Jan. 19 (UPI) -- Despite opposition and outrage from animal lovers and activists, experts in Hong Kong are defending their decision to euthanize hundreds of hamsters and other small animals after several tested positive for COVID-19 at a local pet shop.
Authorities said Tuesday that they would euthanize about 2,000 hamsters and other small animals after nearly a dozen hamsters imported from the Netherlands were found to be carrying traces of the coronavirus -- and multiple people linked to the pet shop also tested positive.
Although many health experts say it's unlikely that animals can pass COVID-19 on to humans, Hong Kong officials say they made the move because it's in the interest of public health.
Hong Kong respiratory disease expert David Hui said on Wednesday that, despite a lack of evidence, the chances of the virus spreading from hamsters to humans is "very high."
"The shopkeepers have to take care of the hamsters and clean their cages. There are many ways in which they could get infected," he said, according to the Hong Kong Free Press.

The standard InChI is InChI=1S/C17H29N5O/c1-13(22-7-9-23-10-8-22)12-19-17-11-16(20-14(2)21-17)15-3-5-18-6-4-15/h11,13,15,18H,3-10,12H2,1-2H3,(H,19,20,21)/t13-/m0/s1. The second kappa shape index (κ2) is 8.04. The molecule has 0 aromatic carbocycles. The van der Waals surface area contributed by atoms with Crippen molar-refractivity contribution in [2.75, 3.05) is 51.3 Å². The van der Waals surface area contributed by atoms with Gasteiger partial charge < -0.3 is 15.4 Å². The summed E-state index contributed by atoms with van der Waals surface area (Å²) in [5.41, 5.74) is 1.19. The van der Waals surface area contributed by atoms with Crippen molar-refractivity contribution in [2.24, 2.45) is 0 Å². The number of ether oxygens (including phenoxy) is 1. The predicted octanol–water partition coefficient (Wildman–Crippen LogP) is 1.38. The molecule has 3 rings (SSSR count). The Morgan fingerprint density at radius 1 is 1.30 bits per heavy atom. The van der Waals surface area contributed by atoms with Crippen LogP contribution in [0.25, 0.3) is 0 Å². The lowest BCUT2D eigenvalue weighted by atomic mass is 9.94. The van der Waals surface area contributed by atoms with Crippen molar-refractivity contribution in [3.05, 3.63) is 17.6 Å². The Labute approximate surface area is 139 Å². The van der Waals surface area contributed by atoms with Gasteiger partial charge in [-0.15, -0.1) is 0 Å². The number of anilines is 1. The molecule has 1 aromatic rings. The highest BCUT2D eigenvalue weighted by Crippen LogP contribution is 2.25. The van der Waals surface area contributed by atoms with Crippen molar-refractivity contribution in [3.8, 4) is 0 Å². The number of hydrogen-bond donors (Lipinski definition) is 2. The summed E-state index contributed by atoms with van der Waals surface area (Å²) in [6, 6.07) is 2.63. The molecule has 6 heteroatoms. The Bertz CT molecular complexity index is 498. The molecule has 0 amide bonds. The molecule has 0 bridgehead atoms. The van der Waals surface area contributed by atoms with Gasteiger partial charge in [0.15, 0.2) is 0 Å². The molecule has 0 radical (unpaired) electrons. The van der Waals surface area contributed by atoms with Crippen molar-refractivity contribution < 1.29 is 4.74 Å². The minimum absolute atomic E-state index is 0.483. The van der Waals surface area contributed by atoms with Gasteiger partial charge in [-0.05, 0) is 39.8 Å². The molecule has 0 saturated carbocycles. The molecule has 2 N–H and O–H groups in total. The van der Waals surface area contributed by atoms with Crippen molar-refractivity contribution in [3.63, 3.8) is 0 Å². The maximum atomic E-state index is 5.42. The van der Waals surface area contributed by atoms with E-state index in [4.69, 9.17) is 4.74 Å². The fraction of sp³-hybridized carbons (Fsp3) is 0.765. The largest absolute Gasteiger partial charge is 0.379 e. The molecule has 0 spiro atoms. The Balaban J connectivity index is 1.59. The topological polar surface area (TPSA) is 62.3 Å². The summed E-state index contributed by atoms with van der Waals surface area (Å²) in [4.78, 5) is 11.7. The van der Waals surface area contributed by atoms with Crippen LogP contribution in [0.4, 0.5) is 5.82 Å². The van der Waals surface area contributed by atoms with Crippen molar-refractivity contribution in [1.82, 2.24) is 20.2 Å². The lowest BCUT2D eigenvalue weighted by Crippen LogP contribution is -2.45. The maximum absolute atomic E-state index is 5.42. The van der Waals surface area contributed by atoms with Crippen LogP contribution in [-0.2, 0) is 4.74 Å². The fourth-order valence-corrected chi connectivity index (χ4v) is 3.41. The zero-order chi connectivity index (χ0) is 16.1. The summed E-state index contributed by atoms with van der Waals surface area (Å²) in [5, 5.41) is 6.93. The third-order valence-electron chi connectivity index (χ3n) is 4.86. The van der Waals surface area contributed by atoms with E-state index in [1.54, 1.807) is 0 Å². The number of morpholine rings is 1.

"There's no way to test each [hamster] individually. From a public health perspective, you have to euthanize the whole batch."
Animal lovers and activists reacted to the euthanization order with anger, and gathered thousands of signatures on a petition in a bid to stop the government from killing the animals.
Hong Kong's Society for the Prevention of Cruelty to Animals told The Straits Times that it's shocked over the government's decision and is working to find an alternative solution to euthanasia.
"This is not mercy killing. This is murder," pet owner and actor Shafin Azim said, according to the Times. "Find a better way -- close the shop for a while, wear full protective gear before feeding, test them again.
"Are we culling the humans who are actually spreading this?"